SUPPOSE you stood just five feet two,
And had worked your way as a grocery clerk,
Studying law by candle light
Until you became an attorney at law?
And then suppose through your diligence,
And regular church attendance,
You became attorney for Thomas Rhodes,
Collecting notes and mortgages,
And representing all the widows
In the Probate Court? And through it all
They jeered at your size, and laughed at your clothes
And your polished boots? And then suppose
You became the County Judge?
And Jefferson Howard and Kinsey Keene,
And Harmon Whitney, and all the giants
Who had sneered at you, were forced to stand
Before the bar and say "Your Honor"-
Well, don't you think it was natural
That I made it hard for them?
Should also note that it's at least partly about Lewiston, Illinois, his hometown. And that it was scandalous when it first came out, airing all of the "dirty secrets" you'd find in any small town but which were never spoken of.
posted by Eyebrows McGee at 7:30 PM on February 19, 2012

Miniver Cheevy is GOLD.

It's also by a completely different poet.

posted by hippybear at 8:00 PM on February 19, 2012

See, this is why I flagged my own post! Don't get lured into my drug-addled conflation of all American poets with three names, Eyebrows McGee!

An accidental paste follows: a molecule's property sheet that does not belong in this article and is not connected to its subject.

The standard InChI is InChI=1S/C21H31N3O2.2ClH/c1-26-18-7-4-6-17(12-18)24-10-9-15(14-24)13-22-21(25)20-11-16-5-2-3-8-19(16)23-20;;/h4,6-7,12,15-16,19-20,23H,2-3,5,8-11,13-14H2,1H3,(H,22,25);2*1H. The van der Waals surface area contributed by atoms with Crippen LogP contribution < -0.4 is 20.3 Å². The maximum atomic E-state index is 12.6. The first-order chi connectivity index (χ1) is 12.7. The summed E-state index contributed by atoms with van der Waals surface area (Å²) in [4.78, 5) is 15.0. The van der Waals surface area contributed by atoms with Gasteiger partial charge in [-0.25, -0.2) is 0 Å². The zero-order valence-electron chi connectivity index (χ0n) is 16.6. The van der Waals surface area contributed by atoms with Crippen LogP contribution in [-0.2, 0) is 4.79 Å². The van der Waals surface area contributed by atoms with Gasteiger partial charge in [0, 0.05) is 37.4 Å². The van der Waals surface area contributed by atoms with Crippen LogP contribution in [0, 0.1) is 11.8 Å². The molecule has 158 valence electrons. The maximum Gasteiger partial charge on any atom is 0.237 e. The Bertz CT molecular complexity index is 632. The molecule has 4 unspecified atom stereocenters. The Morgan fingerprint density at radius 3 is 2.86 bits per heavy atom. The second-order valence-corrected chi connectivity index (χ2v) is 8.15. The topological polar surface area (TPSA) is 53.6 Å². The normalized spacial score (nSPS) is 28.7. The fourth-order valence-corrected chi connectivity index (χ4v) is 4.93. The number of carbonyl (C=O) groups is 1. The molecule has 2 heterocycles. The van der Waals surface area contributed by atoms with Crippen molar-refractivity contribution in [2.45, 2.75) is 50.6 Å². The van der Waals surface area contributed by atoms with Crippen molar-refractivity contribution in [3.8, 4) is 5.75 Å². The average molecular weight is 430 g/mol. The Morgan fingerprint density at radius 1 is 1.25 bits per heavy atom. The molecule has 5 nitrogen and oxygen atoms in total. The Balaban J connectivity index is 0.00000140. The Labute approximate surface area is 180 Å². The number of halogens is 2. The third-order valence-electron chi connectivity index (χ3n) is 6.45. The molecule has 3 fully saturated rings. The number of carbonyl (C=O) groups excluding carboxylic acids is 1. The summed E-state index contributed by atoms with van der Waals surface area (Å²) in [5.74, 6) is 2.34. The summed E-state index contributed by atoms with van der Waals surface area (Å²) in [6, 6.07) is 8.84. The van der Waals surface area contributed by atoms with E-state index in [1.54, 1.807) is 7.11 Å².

this is just to say
that my candle burns at both ends
by the shores of Gitchee Gumee
under a Southron sky
posted by Sidhedevil at 8:15 PM on February 19, 2012

In high school, the drama group did a play very similar to Spoon River, though I can't for the life of me remember the name of it. It was in two acts, which were split by a massive flood that radically altered the town between the first and second acts. It was a pretty amazing play, very much in the mood of Spoon River.

As for the flood of used copies of Spoon River, even if it's not mandated now, it was a pretty standard summer reading list entry while I was in school (early nineties).
posted by Ghidorah at 8:25 PM on February 19, 2012

I saw this performed in an old cemetery one summer. Actors would walk up, stand by a grave and say their poem and then stand and listen to the next one tell their story. The graveyard kind of came alive around us. It was pretty amazing.
posted by BoscosMom at 10:35 PM on February 19, 2012 [3 favorites]